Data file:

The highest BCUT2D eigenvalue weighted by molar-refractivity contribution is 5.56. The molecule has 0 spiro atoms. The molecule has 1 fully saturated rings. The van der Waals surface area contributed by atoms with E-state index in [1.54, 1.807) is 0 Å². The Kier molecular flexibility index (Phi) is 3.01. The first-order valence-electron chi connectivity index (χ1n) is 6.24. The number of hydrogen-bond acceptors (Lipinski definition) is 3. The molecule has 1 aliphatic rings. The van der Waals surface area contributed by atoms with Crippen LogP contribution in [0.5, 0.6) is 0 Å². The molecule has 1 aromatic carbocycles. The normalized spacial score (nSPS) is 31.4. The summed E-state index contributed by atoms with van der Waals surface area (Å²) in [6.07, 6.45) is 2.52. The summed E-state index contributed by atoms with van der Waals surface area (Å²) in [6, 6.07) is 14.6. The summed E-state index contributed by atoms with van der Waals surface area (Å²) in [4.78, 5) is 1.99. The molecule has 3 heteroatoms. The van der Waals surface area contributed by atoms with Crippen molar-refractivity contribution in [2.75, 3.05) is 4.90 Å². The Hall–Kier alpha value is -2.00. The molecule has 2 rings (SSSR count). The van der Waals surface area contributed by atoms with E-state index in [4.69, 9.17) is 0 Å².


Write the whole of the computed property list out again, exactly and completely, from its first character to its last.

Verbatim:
The highest BCUT2D eigenvalue weighted by molar-refractivity contribution is 5.56. The molecule has 0 spiro atoms. The molecule has 1 fully saturated rings. The van der Waals surface area contributed by atoms with E-state index in [1.54, 1.807) is 0 Å². The Kier molecular flexibility index (Phi) is 3.01. The first-order valence-electron chi connectivity index (χ1n) is 6.24. The number of hydrogen-bond acceptors (Lipinski definition) is 3. The molecule has 1 aliphatic rings. The van der Waals surface area contributed by atoms with Crippen LogP contribution in [0.5, 0.6) is 0 Å². The molecule has 1 aromatic carbocycles. The normalized spacial score (nSPS) is 31.4. The summed E-state index contributed by atoms with van der Waals surface area (Å²) in [6.07, 6.45) is 2.52. The summed E-state index contributed by atoms with van der Waals surface area (Å²) in [6, 6.07) is 14.6. The summed E-state index contributed by atoms with van der Waals surface area (Å²) in [4.78, 5) is 1.99. The molecule has 3 heteroatoms. The van der Waals surface area contributed by atoms with Crippen molar-refractivity contribution in [2.75, 3.05) is 4.90 Å². The Hall–Kier alpha value is -2.00. The molecule has 2 rings (SSSR count). The van der Waals surface area contributed by atoms with E-state index in [4.69, 9.17) is 0 Å².